It has been a long while since I have heard a major work by Bax
for the first time. In the 1970s and early 1980s this pilgrimage
of discovery came through the kindness of older collectors who
wanted nothing in return. It’s difficult now to evoke the delight
of those now-quaint cassettes arriving in the post in ones or
twos. Couple this with the weekly scanning of Radio Times for
Bax items. The off-air tapes from enthusiasts were played exhaustively.
Those recordings were often primitive but how else in those days
could I hear Northern Ballad No. 2 and a couple dozen other
things that were just tantalising names to me at the time. With
Bax the riches now available it’s difficult to imagine how little
Bax was available in the 1970s.
The Bax Concertino
– written for Harriet Cohen - starts in a combination
of the pearly piano ecstatic tremble of the start of the Winter
Legends and the leafy emerald shimmer of Spring Fire.
The music also touches on Ireland and the sepulchral rumblings
of Bax’s own Northern Ballad No. 2. Bebbington is wonderful
at the weaving of moonlight and steel. Warlike thrusts cut
through the ecstatic and the rhetorical. There is a celebratory
roar to the music yet the first movement ends in a typically
magical Baxian moonlight. The slow pulse and dreamy climaxes
recall Scott’s two piano concertos. The finale is not short
on catchy Baxian figures, Irish jiggery, fast flurries and
a certain cinematic triumph. Ultimately the finale lacks conviction.
As for the name … well, I suspect Concertino was a
working title rather than a permanent choice. It sits ill
with the music which has bardic Nordic strength. Vintage Bax.
Other Bax revelations
remain possible though they are all early works. What about
the 1904 Variations for Orchestra, his earliest
completed orchestral work? From the following year there’s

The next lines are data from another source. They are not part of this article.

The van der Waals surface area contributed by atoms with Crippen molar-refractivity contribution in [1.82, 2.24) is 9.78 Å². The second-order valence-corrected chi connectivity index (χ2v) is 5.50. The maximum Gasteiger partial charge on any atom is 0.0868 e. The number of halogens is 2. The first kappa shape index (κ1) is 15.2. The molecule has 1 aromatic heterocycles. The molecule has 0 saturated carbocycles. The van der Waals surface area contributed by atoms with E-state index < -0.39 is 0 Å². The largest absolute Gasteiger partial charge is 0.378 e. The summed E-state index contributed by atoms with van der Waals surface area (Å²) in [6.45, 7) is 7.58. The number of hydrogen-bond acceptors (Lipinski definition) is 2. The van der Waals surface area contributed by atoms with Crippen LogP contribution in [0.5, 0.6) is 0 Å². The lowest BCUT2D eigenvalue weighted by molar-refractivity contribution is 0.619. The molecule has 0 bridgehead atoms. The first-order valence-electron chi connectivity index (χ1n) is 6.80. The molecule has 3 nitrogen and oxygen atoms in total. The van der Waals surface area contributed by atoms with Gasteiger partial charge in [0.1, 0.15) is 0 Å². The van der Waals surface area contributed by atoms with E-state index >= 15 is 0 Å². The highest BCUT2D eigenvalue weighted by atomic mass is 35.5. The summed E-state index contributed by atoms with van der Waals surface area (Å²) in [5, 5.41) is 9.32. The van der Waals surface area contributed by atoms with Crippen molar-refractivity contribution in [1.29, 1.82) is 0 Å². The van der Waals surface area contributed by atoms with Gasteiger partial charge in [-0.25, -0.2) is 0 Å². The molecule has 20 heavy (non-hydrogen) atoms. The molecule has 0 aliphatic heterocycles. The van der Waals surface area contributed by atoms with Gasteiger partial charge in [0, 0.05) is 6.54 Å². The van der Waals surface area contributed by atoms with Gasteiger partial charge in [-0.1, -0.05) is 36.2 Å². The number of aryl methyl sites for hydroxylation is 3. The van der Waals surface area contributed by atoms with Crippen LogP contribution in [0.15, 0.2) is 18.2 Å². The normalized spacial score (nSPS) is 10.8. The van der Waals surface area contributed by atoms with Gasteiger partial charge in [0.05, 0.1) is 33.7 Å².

A Song of War and Victory and most intriguing of all
is the 1907 Symphony in F. It was never orchestrated. Bax
wrote that "I was engaged upon a colossal symphony which
would have occupied quite an hour in performance, were such
a cloud-cuckoo dream ever to become a reality". Now that
I want to hear. Surely a sympathetic orchestrator au
fait with the echt Baxian style will step forward?
On the remainder
of this disc Bebbington and the Orchestra of the Swan blithely
accommodate the warm and natural trajectory of the Ireland
Piano Concerto. It’s an often idyllic work and needs room
to stretch and breathe. This it receives and Bebbington brings
out the piece as never before. It does, I suppose, have similarities
with the Cyril Scott First Piano Concerto of fifteen years
earlier and remains a fragile bloom that needs careful nurture
if it not to be bruised. For contrast the finale is snappy
and the brass memorably bare their teeth. The woodblock perhaps
implies a tribute to Ravel while other sections are reminiscent
of the de Falla whose Nights in the Gardens of Spain was
a favourite of Cohen though she never recorded it.
Legend is even more enigmatic and enthralling.
It picks up on prehistoric England and carries the murmur
of ancestral voices. These sometimes confide in a language
no longer known and sometimes bray out with otherworldly malevolence.
In its short compass the work is full of stimulating musical
detail including the delightful interplay of taut rhythmic
work at 6:21 – glorious. There’s also some lovely cor anglais
writing which laps around the upland walks and grazings of
Sussex. Druidic stuff wonderfully done.
With good notes
by Bruce Phillips and by Graham Parlett this CD should do
very well indeed. The piano needs controlled impact to make
its message. Bebbington is one of the very few whose illustrious
cushioned tone appears to transcend the percussive nature
of the instrument. That he does so much for British music
in the recording studio and the concert hall is to his great
credit. This disc continues the line from his recent Ferguson-Rawsthorne
SOMM disc. The recording here is one of Somm’s very best.
Phillips has brought
the Ireland Trust out into sunlight after decades when its
profile was very low indeed. Parlett, the ‘onlie begetter’
of the Concertino as a concert reality has already
done so much for Bax. I hope that he will soon turn his attention
to orchestrating those early works – the Symphony first please.
The works on this
disc make very good companions – brethren under the skin.